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Independence of irrelevant alternatives

In voting systems, independence of irrelevant alternatives refers to the property some voting systems have that, if one option (X) wins the election, and a new alternative (Y) is added, only X or Y will win the election.

A less strict property is sometimes called local independence of irrelevant alternatives. It says that if one option (X) wins an election, and a new alternative (Y) is added, X will win the election if Y is not in the Smith set.

The family of voting systems called Condorcet's method satisfy this criterion.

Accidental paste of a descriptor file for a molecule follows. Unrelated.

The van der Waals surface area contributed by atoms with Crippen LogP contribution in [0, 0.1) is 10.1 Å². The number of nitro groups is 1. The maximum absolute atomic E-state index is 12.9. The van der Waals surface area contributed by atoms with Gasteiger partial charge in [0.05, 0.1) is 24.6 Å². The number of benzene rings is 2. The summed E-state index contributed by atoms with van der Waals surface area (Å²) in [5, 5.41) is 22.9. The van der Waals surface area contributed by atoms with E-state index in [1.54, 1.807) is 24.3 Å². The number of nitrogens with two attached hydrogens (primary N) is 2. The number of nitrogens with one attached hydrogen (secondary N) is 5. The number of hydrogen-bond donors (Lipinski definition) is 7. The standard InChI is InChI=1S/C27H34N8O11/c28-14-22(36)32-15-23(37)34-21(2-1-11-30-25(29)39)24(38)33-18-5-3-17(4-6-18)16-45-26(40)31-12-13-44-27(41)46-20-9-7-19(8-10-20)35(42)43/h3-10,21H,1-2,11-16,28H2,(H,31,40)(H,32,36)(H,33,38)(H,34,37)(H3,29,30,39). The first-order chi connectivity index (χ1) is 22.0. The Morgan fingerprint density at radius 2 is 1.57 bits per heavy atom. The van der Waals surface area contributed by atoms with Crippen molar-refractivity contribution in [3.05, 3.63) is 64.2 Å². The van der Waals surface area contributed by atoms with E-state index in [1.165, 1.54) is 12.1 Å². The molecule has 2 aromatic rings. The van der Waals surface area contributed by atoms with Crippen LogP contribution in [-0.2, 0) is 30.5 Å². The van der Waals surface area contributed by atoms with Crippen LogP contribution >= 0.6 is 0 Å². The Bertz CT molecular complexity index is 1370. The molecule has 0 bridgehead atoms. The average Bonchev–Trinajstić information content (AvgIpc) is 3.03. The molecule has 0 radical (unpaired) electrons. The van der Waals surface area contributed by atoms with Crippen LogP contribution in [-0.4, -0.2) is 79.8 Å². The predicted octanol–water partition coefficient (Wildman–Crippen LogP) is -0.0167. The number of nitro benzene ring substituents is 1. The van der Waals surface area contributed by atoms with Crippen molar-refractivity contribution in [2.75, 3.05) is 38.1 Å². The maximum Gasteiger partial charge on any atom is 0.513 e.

None of the Borda count, Coombs' method or Instant-runoff voting meet either criterion.

Some text of this article is derived with permission from http://condorcet.org/emr/criteria.shtml



All Wikipedia text is available under the terms of the GNU Free Documentation License

 
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